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History

It has been assumed that the name of the town comes from the Slavonic name of the brook (Biela, bila – white). The first official record of Bielawa dates back to 1288. Those were the times when the long-lasting argument between the Bishop of Wrocław - Tomasz II Zaremba, and Henryk IV Prawy – the prince of Wrocław and Kraków, concerning the conflict between the church and the state, finally ended. Giving up in the argument, the prince issued the bill which gave the beginnings of  St. Cross Church Foundation in Wrocław which was presented by the same bill with 48 huge fields in the village of Biela.



The incident which ensured Bielawa to be mentioned in historical books was the bloody suppression of Weavers’ Revolt in 1844. The event was described by the Nobel Prize winner Gerhart Hauptman. The development of Bielawa was closely related to weaving industry. The beginnings of ths industry in Bielawa date back to the 18th century when the first workshops were established.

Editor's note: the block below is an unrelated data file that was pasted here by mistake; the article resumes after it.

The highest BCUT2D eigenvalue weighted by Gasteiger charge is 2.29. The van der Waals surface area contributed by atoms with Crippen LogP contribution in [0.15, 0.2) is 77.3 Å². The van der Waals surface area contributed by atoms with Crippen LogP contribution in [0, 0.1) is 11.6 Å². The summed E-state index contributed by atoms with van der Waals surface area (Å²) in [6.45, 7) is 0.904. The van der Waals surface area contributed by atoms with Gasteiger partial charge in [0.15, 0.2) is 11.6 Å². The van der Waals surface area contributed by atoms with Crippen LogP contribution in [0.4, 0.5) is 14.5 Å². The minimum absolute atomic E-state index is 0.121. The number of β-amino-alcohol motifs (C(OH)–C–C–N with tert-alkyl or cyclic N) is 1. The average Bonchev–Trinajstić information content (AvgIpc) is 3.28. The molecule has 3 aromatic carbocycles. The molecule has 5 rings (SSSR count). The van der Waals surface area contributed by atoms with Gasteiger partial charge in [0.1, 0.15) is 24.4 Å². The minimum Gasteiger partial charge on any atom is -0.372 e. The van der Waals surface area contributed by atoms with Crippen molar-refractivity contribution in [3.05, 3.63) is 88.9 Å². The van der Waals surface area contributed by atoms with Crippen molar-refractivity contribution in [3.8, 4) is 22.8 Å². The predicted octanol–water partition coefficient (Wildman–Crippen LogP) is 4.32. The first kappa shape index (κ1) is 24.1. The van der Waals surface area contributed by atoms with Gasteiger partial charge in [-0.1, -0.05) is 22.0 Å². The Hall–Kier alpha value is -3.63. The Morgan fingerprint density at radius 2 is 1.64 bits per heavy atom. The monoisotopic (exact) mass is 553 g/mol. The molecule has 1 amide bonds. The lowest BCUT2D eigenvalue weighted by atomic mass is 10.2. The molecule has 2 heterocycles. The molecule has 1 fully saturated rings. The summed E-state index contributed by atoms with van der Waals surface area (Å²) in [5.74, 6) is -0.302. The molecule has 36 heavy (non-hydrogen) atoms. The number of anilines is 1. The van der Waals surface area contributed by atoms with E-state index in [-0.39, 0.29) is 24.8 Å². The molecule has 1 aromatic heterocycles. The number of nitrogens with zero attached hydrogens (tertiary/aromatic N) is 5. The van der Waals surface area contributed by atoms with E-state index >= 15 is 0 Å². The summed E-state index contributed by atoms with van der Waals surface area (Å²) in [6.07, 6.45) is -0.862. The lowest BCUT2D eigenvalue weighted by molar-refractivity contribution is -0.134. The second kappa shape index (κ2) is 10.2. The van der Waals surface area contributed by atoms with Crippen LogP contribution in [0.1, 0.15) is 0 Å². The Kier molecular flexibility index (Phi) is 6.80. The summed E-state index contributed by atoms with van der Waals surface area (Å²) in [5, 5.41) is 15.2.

The expansion of the factories accompanied by developing building activity in the 19th century caused a significant increase in the number of inhabitants. As the result of that situation, in 1924, Bielawa was granted with town rights.

After World War II Bielawa, like the rest of Lower Silesia, was rejoined to Poland. On the 23rd of June 1945 the first Mayor of Bielawa was appointed. Nowadays Bielawa is a self-contained municipality being a part of District of Dzierżoniów.